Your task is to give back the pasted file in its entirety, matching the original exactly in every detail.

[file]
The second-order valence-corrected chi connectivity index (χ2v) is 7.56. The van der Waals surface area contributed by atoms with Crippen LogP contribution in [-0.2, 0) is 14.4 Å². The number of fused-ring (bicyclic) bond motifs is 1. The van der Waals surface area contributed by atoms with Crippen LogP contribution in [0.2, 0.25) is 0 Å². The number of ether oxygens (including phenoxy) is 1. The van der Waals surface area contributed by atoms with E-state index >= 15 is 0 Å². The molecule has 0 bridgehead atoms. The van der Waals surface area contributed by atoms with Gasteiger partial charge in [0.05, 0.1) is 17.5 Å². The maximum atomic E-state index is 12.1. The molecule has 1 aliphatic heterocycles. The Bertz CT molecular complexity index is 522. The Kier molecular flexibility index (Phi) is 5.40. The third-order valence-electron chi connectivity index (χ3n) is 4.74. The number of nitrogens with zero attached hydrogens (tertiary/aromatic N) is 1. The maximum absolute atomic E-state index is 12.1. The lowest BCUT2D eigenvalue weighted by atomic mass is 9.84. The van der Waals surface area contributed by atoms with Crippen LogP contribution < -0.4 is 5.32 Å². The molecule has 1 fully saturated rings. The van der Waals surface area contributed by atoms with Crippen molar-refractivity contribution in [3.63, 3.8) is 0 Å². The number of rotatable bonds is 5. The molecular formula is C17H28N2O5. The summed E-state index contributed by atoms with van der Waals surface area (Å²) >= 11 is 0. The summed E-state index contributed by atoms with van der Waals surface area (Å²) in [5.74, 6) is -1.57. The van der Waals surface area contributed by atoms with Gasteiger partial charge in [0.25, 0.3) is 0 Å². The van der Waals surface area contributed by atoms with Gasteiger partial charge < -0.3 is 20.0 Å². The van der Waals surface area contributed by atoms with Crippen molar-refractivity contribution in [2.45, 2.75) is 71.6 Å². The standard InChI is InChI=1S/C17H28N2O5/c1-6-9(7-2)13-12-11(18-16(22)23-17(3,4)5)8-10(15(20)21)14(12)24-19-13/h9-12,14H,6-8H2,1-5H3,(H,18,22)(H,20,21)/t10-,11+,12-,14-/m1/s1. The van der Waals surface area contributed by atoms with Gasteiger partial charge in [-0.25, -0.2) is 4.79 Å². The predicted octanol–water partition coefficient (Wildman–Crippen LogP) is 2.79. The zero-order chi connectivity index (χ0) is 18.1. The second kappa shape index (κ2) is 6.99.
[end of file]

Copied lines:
The second-order valence-corrected chi connectivity index (χ2v) is 7.56. The van der Waals surface area contributed by atoms with Crippen LogP contribution in [-0.2, 0) is 14.4 Å². The number of fused-ring (bicyclic) bond motifs is 1. The van der Waals surface area contributed by atoms with Crippen LogP contribution in [0.2, 0.25) is 0 Å². The number of ether oxygens (including phenoxy) is 1. The van der Waals surface area contributed by atoms with E-state index >= 15 is 0 Å². The molecule has 0 bridgehead atoms. The van der Waals surface area contributed by atoms with Gasteiger partial charge in [0.05, 0.1) is 17.5 Å². The maximum atomic E-state index is 12.1. The molecule has 1 aliphatic heterocycles. The Bertz CT molecular complexity index is 522. The Kier molecular flexibility index (Phi) is 5.40. The third-order valence-electron chi connectivity index (χ3n) is 4.74. The number of nitrogens with zero attached hydrogens (tertiary/aromatic N) is 1. The maximum absolute atomic E-state index is 12.1. The lowest BCUT2D eigenvalue weighted by atomic mass is 9.84. The van der Waals surface area contributed by atoms with Crippen LogP contribution < -0.4 is 5.32 Å². The molecule has 1 fully saturated rings. The van der Waals surface area contributed by atoms with Crippen molar-refractivity contribution in [3.63, 3.8) is 0 Å². The number of rotatable bonds is 5. The molecular formula is C17H28N2O5. The summed E-state index contributed by atoms with van der Waals surface area (Å²) >= 11 is 0. The summed E-state index contributed by atoms with van der Waals surface area (Å²) in [5.74, 6) is -1.57. The van der Waals surface area contributed by atoms with Gasteiger partial charge in [0.25, 0.3) is 0 Å². The van der Waals surface area contributed by atoms with Gasteiger partial charge < -0.3 is 20.0 Å². The van der Waals surface area contributed by atoms with Crippen molar-refractivity contribution in [2.45, 2.75) is 71.6 Å². The standard InChI is InChI=1S/C17H28N2O5/c1-6-9(7-2)13-12-11(18-16(22)23-17(3,4)5)8-10(15(20)21)14(12)24-19-13/h9-12,14H,6-8H2,1-5H3,(H,18,22)(H,20,21)/t10-,11+,12-,14-/m1/s1. The van der Waals surface area contributed by atoms with Gasteiger partial charge in [-0.25, -0.2) is 4.79 Å². The predicted octanol–water partition coefficient (Wildman–Crippen LogP) is 2.79. The zero-order chi connectivity index (χ0) is 18.1. The second kappa shape index (κ2) is 6.99.